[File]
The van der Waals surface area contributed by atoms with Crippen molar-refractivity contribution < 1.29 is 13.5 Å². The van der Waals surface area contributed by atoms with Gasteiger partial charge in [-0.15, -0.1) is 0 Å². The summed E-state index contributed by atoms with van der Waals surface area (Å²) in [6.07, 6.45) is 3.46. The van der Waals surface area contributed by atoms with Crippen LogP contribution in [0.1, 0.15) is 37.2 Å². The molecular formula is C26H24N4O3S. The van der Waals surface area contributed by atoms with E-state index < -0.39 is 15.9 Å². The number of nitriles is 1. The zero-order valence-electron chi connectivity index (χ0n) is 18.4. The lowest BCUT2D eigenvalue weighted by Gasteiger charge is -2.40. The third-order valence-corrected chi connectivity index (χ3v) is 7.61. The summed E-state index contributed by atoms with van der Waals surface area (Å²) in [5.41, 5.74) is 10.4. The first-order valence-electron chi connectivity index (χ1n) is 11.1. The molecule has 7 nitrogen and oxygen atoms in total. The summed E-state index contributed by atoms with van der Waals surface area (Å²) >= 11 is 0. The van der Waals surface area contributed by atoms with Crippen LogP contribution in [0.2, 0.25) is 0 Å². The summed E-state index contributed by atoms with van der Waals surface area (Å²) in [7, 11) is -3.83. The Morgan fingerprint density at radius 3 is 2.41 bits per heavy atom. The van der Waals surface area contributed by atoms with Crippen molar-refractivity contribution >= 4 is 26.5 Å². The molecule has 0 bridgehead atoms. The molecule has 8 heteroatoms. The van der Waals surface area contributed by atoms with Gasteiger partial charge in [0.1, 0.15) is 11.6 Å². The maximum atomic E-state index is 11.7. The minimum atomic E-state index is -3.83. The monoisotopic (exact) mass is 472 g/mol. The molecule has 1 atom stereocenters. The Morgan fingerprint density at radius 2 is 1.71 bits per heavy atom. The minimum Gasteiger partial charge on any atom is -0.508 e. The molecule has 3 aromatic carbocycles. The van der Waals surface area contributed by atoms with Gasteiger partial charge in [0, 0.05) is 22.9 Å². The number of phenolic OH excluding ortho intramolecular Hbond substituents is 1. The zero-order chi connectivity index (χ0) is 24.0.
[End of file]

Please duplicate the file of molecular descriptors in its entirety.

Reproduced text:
The van der Waals surface area contributed by atoms with Crippen molar-refractivity contribution < 1.29 is 13.5 Å². The van der Waals surface area contributed by atoms with Gasteiger partial charge in [-0.15, -0.1) is 0 Å². The summed E-state index contributed by atoms with van der Waals surface area (Å²) in [6.07, 6.45) is 3.46. The van der Waals surface area contributed by atoms with Crippen LogP contribution in [0.1, 0.15) is 37.2 Å². The molecular formula is C26H24N4O3S. The van der Waals surface area contributed by atoms with E-state index < -0.39 is 15.9 Å². The number of nitriles is 1. The zero-order valence-electron chi connectivity index (χ0n) is 18.4. The lowest BCUT2D eigenvalue weighted by Gasteiger charge is -2.40. The third-order valence-corrected chi connectivity index (χ3v) is 7.61. The summed E-state index contributed by atoms with van der Waals surface area (Å²) in [5.41, 5.74) is 10.4. The first-order valence-electron chi connectivity index (χ1n) is 11.1. The molecule has 7 nitrogen and oxygen atoms in total. The summed E-state index contributed by atoms with van der Waals surface area (Å²) >= 11 is 0. The van der Waals surface area contributed by atoms with Crippen LogP contribution in [0.2, 0.25) is 0 Å². The summed E-state index contributed by atoms with van der Waals surface area (Å²) in [7, 11) is -3.83. The Morgan fingerprint density at radius 3 is 2.41 bits per heavy atom. The van der Waals surface area contributed by atoms with Crippen molar-refractivity contribution >= 4 is 26.5 Å². The molecule has 0 bridgehead atoms. The molecule has 8 heteroatoms. The van der Waals surface area contributed by atoms with Gasteiger partial charge in [0.1, 0.15) is 11.6 Å². The maximum atomic E-state index is 11.7. The minimum atomic E-state index is -3.83. The monoisotopic (exact) mass is 472 g/mol. The molecule has 1 atom stereocenters. The Morgan fingerprint density at radius 2 is 1.71 bits per heavy atom. The minimum Gasteiger partial charge on any atom is -0.508 e. The molecule has 3 aromatic carbocycles. The van der Waals surface area contributed by atoms with Gasteiger partial charge in [0, 0.05) is 22.9 Å². The number of phenolic OH excluding ortho intramolecular Hbond substituents is 1. The zero-order chi connectivity index (χ0) is 24.0.